Curbing pollution is vital to protecting the natural systems that not only underpin the livelihoods of billions of people, but also sustain all life on Earth, wrote Executive Director Solheim in his report. “Biodiversity is under threat as never before.”

“Animals and plants, including species vital to many poorer communities, are suffering from the effects of pollution, including from the vast amounts of untreated waste emanating from households and industry. The excessive use of fertilizers and pesticides in agriculture is having severe unintended effects, decimating the populations of beneficial insects such as bees and destroying the ecosystems of rivers and lakes and creating hundreds of coastal ‘dead zones’ devoid of fish,” wrote Solheim.

Pollution is not a new phenomenon nor is action to counter it, wrote Solheim. But now, he points out, “there is a need – and an opportunity – to dramatically step up our ambition.”

Science is delivering great advances in our understanding of pollution and its impacts on people, economies and the environment. Citizens are more aware than ever before of how pollution developing the technology to tackle these problems at all scales, from local to global. Financiers are increasingly ready to support them, while international bodies and forums, including the United Nations, stand ready to help channel this momentum and turn it into firm action.”

And firm action is built on a firm foundation of funding.

Solheim advocates “system-wide action to transform the economy,” building circularity and resource efficiency into production processes and supply chains.

The market for environmental goods and servicesm including pollution control, is expected to grow to more than US$2.2 trillion by 2020, Solheim said.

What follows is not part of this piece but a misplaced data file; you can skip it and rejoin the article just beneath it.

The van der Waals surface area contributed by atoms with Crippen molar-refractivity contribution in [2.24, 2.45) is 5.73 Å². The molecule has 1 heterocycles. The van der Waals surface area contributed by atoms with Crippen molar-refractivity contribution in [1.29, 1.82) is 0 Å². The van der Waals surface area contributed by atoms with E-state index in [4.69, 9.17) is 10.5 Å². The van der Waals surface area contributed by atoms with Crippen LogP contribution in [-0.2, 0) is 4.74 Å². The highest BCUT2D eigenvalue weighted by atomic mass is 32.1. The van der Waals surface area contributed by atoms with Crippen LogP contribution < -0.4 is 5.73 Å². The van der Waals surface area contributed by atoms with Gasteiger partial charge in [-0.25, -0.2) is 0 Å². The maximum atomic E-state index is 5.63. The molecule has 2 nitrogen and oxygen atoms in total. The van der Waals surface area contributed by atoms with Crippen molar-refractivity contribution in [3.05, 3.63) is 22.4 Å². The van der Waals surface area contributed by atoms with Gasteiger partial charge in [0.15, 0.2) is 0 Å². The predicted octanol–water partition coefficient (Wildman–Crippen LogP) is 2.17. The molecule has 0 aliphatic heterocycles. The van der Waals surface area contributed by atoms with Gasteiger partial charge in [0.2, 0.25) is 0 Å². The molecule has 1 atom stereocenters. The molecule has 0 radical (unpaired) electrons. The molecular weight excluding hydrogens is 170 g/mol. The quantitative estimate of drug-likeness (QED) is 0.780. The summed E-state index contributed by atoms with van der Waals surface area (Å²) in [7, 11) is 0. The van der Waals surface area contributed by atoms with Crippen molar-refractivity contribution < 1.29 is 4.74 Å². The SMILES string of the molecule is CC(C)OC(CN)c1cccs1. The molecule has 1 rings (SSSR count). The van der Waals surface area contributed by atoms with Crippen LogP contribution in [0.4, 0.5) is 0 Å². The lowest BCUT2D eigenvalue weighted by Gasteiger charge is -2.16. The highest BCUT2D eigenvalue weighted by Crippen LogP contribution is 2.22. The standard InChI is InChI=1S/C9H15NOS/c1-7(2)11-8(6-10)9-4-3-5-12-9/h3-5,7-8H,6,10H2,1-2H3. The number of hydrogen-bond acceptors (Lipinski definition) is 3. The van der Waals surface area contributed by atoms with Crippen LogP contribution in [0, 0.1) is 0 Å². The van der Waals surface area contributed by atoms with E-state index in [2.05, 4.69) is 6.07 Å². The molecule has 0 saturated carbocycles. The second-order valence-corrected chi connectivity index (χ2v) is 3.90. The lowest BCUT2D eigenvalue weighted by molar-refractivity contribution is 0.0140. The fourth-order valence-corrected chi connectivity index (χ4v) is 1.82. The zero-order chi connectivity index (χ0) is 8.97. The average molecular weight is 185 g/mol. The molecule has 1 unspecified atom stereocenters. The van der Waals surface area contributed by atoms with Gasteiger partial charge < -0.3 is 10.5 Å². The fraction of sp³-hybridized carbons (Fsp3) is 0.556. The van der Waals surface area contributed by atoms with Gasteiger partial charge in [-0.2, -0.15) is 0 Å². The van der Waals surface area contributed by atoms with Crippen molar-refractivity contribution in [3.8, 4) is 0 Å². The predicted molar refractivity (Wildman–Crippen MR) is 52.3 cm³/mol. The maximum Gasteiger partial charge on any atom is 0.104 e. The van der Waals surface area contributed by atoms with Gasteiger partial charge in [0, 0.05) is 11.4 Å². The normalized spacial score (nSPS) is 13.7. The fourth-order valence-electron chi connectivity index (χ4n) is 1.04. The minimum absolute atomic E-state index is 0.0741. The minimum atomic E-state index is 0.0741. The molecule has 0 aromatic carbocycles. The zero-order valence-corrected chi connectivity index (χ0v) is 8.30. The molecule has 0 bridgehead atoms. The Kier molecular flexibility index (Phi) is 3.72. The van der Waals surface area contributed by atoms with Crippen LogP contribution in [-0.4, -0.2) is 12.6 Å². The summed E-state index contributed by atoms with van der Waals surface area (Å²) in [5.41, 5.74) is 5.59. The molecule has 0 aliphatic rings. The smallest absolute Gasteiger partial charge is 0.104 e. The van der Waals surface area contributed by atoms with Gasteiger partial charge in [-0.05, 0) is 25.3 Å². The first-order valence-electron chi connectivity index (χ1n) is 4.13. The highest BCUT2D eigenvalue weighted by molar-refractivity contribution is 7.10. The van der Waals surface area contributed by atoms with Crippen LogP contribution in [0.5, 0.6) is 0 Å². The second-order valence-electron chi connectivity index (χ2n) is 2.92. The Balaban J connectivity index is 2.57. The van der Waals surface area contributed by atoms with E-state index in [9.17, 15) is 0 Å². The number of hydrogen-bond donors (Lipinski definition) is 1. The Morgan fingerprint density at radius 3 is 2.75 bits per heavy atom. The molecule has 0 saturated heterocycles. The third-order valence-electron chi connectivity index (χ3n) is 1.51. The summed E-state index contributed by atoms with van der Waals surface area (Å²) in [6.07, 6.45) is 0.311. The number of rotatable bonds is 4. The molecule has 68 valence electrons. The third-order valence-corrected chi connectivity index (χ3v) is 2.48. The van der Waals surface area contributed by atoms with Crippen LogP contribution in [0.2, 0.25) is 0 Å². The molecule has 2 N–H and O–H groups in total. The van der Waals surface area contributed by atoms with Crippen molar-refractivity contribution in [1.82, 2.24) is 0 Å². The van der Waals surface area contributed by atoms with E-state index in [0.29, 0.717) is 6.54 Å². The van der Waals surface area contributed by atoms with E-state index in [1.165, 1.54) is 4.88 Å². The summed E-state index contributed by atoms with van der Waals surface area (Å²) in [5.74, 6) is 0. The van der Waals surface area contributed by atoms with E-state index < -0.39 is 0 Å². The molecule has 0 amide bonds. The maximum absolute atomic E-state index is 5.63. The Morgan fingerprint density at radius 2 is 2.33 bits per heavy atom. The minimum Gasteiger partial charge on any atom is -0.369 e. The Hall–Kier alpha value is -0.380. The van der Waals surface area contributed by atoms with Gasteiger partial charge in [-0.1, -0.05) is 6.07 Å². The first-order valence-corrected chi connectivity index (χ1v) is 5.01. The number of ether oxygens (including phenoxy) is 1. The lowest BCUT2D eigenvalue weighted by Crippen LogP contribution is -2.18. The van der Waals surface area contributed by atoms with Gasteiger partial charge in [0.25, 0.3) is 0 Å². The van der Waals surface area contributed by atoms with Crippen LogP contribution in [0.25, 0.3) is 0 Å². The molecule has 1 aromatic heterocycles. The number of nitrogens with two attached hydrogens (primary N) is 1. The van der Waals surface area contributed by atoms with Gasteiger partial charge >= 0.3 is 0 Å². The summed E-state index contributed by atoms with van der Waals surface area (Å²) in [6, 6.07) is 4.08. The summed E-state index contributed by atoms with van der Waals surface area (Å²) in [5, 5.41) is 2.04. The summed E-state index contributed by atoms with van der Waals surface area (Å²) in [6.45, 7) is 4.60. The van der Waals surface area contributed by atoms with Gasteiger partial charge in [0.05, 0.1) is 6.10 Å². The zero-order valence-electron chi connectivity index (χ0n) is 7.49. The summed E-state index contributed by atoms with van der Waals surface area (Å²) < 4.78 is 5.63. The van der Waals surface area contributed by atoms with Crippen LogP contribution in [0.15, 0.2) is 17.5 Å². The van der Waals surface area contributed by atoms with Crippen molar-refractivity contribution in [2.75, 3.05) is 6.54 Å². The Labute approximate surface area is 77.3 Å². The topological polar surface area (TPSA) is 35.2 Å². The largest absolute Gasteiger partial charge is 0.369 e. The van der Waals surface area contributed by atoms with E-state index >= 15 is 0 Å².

“Opening markets for these goods and services will allow international trade and investment, stimulate innovation, reduce costs and make pollution technologies more accessible to developing countries. Ecosystems can be harnessed to provide

many pollution control and management services.

“As consumption rises and populations grow, pollution increases,” wrote Solheim. “We need to find a way to live well and live lightly. All parts of society have a role to play.”

As the assembly closed on Wednesday, Solheim said the event was an “astonishing success.”

The challenge now is “how do we translate that into real changes in people’s lives. That is what matters,” Solheim said at the closing news conference. He identified plastic pollution, air quality and chemicals as priority areas for immediate action.

Download the Ministerial Declaration here  and the final resolutions here.

The next UN Environment Assembly is expected in two years’ time.


Featured Image: Participant in the UN Environment Assembly carries her message with her, December 5, 2017 (Photo courtesy UN Environment) posted for media use